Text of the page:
Tuesday, July 12, 2016

Raising Free Range Chickens

I've now been in the Philippines for nearly a year. What have I been up to other than talk about drug policy reform?  Well, I have been raising chickens.  I bought them after watching Dr. Erwin Cruz's video on youtube regarding free range chicken farming.  Its been 6 months since I bought them as 1 day old chicks and they're now all grown up:



We used to raise caged chickens, so we just converted the cages into nestboxes by removing the door and adding some straw:


I also built three wooden nestboxes and sometimes they lay eggs in there, but they mostly lay eggs in the cages that were converted into nestboxes:


Although 90% of the time they lay eggs in the nestboxes, there's still that 10% where they lay eggs anywhere. So that's one of the challenges right now. We have been averaging about 25-30 eggs per day out of 55 hens, so I think that means the hens are doing well.

Wednesday, July 06, 2016

Discussing Drug Policy with People

Here's an interesting discussion about drug policy in the Philippines that I had with a person I respect highly.  

Me:  ____, are you a believer in the Philippines' current drug policy?

Person X:  Which policy? Sacking of the police, yes. Killings, no.  [Philippine Police Chief] Bato does not subscribe to the killings.

Me:  How about drug legalization or decriminalization?  For or against?

Person X: Against, except marijuana for medical reasons

Me:  There are those, such as myself, who believe that the anti-drug campaign has created the powerful drug lords we see now.  If we legalize or at least decriminalize drugs, then we take away that power from the drug lords.  They will have no reason to exist because there will be legal, safe dispensaries such as those in Colorado.  There's also the argument that arresting people for small amounts of drugs is a waste of police resources when the police could instead be out chasing real criminals like plunderers and murderers and rapists.  What do you think of these arguments?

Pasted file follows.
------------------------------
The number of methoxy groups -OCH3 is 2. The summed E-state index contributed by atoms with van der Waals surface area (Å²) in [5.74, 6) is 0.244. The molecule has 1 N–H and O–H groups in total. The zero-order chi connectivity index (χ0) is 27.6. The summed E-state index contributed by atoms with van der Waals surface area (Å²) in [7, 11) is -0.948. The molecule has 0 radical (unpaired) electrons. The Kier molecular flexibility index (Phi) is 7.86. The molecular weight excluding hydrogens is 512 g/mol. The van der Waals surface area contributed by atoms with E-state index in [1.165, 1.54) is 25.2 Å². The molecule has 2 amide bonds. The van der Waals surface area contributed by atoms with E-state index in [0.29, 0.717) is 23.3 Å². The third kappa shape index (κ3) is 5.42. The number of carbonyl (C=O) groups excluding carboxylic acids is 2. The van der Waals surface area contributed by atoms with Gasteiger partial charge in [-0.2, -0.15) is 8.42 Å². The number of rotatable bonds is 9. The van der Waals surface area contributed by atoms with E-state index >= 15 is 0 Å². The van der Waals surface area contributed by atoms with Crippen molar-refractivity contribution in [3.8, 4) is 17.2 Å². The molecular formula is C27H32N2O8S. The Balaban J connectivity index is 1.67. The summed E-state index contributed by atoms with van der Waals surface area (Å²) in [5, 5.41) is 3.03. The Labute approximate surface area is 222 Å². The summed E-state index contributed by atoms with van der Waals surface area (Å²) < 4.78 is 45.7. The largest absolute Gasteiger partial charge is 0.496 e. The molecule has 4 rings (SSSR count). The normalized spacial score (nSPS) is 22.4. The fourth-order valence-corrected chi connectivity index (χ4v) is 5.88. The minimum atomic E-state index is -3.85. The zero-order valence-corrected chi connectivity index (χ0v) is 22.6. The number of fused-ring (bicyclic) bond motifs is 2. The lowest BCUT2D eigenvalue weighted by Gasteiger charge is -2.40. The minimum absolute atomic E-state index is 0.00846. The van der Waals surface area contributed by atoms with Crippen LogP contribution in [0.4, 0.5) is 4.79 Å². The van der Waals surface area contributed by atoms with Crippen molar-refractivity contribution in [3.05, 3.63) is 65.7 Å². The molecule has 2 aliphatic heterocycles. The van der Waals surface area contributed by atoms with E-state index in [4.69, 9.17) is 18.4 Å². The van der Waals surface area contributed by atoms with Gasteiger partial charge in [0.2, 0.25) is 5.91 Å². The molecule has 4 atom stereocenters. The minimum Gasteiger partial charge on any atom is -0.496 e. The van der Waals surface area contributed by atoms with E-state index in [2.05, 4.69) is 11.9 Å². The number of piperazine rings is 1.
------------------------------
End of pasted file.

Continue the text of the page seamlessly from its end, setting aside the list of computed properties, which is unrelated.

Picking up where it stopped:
Person X: We used that argument in campaigning for legal medical marijuana. But I will never agree to make shabu legal.

Me: Ok, at least we agree on marijuana.  hehe.  I am also somewhat hesitant about harder drugs like shabu.  However, the alternative is that the drug users will shoot up drugs no matter what.  They're addicted.  So what they end up doing is sharing needles which leads to high cases of HIV.  Drug policy should be dictated by health experts, not law enforcement.  That's my take.  
Pahabol.  hehe.  With shabu, perhaps what could be done is do what Portugal does -- decriminalize drug use.  The drug offender would be fined instead of jailed and he/she would undergo rehab.  Make it an administrative issue, not a criminal issue.  The jails are already filled to the brim with non-violent drug offenders, waiting years for their case.  That doesn't seem right.

The bright side of this debate is that a medical marijuana bill has been filed in the Philippine Congress, which I think is a step in the right direction.

Shout out to NoBox Transitions Foundation, Inc. for this graphic:  


Thursday, May 05, 2016

Can I Talk About This?

Yes, I can! Although that could change if a certain politician were elected president. More on that below.